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How my Agency Builds Digital Marketing Talent to Grow Client Revenue and ROI (Even if the staff…
Hiring & training employees is one of the biggest challenges that makes or breaks an agency. Even if you have a rock-solid sales and…
Hiring & training employees is one of the biggest challenges that makes or breaks an agency. Even if you have a rock-solid sales and marketing process, even if you have a solid referral network, it will be all for nothing if a team can’t retain clients.
In my ecommerce agency, I’ve iterated through 4 different organization training models over the years. Many of them “broke” under the pressure of scaling. But today, I think I’ve finally found the one I’m confident will help us retain better as we put on more marketing budget.
This new training model has helped me train my team from almost zero marketing knowledge to a team that churns out results for our clients day in and day out. Many are fresh graduates.
Snapshot of Our Results
Furthermore, we got reviews such as this:
Most importantly, this training model has helped free up my time to do more “CEO work”, such as sales, marketing, and strategy.
To start, I’ll share the training models that didn’t work for me.
Three Agency Training Models that People Said Would Work (But Didn’t)
For the first couple of iterations of my training model, I’ve tried to learn as much as I can from agencies who came before me. After tapping my network and consuming lots of courses, the common denominator was that I needed to put everything into a standard process.
EMyth-style Processes Don’t Work for Complex Knowledge Work
While this process has worked for a while, I’ve noticed that the lifespan of my Standard Processes was very short.
For example, I couldn’t use a process that has worked well in Ecommerce to Lead Generation. Nor could it last through a change in toolset or even a simple UI change Facebook. There was always a new theory or methdology that broke my processes.
The lifespan of a process was about 6 months. And I usually had to spend 45 days or more just to complete a 1000+ page marketing playbook. And I did I rewrote that playbook three times, each using different formats. I tried a procedural approach, just like what you’ve seen in E-Myth and I tried programmed learning, like what you would see in this chess book ( Bobby Fischer Teaches chess) and in this programming book( The Little Schemer).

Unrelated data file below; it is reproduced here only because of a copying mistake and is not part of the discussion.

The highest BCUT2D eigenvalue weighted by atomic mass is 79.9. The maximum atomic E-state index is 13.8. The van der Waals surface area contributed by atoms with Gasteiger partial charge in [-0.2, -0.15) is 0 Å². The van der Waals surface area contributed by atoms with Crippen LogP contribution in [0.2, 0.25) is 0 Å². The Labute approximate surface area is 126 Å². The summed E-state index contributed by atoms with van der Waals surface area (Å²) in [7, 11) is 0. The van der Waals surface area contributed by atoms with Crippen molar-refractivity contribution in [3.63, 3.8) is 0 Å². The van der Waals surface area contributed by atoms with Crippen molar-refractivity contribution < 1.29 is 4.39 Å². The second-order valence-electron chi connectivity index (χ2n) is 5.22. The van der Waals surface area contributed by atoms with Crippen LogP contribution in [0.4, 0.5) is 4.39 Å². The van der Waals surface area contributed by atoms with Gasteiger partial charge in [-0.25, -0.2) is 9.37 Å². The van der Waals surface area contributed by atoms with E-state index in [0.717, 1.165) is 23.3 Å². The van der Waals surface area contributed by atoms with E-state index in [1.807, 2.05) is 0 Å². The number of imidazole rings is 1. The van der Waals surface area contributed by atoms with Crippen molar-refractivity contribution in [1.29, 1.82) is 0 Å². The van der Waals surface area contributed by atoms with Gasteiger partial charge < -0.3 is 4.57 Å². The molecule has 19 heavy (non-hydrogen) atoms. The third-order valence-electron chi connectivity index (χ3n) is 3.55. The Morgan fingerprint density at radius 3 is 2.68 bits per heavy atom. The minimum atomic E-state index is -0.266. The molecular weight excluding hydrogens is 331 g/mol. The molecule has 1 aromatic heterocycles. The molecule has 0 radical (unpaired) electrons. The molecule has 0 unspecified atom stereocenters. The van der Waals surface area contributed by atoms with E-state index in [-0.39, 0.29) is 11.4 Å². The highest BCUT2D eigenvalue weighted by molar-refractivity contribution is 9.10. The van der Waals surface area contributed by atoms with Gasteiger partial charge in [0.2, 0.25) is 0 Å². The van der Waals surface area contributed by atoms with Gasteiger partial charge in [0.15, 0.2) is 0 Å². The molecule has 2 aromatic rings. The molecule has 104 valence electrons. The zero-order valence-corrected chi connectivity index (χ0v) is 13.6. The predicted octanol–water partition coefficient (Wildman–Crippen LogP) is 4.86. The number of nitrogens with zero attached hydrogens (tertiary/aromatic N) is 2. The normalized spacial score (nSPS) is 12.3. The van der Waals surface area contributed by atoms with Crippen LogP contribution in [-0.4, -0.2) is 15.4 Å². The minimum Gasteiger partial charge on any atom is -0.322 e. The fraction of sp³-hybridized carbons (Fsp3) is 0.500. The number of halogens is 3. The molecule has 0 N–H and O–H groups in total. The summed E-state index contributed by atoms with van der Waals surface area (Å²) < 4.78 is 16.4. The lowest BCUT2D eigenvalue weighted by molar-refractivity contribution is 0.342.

Eventually, what I realized I needed to do was that I needed to teach my team how to reason and think like an elite marketer.
After failing a third time, I started researching heavily into how programming and chess coaches train their mentees fast. And from that research, I finally found a training method that stuck well with my employees.
Below shares how it looks like in three simple steps.
The Digital Marketing Training Model I Learned from Chess FIDE Masters and Open Source Programmers
We can distill the training model that helped develop my employees fast into these three stages. Apart from Kathy Sierra, I also mixed in ideas from Erik Kislik & Dan Heisman (Chess), from Zed Shaw & Marc Andre Cournoyer (Programming), and I made a generalized model for it.
Learn Marketing Concepts fast with Labelling Exercises
Learn Well-formed Marketing Thought Processes with Copywork Exercises
Innovate & Break the Rules of Marketing by Extending & Combining Mental Models
It looks like a lot of theory, but I’ve backed these with real action and real results. And as you go through it below, I’ll share practical steps complete with screenshots straight from our internal playbook.
Here’s step 1.
Step 1: Learn Marketing Concepts fast with Labelling Exercises
In this step, you’ll first need to find marketing concepts through some introductory course. You normally bump into these in your reading or in a forum. Here’s a starter list:
Once you have chosen a concept, it’s not important to get the rationale and theory right. Instead, you need to master how it’s best implemented. That means you need to gather about 10 or more examples of each concept.
Labelling is Perceptual Learning in Action
The big idea here is that by gathering as many examples as possible, you develop a “gut” for the concept. We call this training model as Perceptual Learning and has proved to be a solid method for training painters, architects, pilots, and others.
After gathering a long list of examples, then begins the next phase, which is an exercise that I call labelling.
Labelling is when you tag an ad, a sales letter, or a landing page with concepts. You then teach this annotated ad, letter, or page to your staff. This step is important because it allows your team to “learn in context”, not “learn from theory”.
I’ve found this to be a simple yet powerful method to get people to have a “gut” for marketing fast — even if they have zero experience.
This is not something I made up.
Examples of Labelling from Chess and Drawing
In chess, one of the best validated tactics for beginners is to dive head first into tactics. The guideline is that you need to keep doing it until your ability to label / find the tactic correctly is more than 85% and you’re able to solve it within 15 seconds.
Below shows some examples how I do this exercise for my team.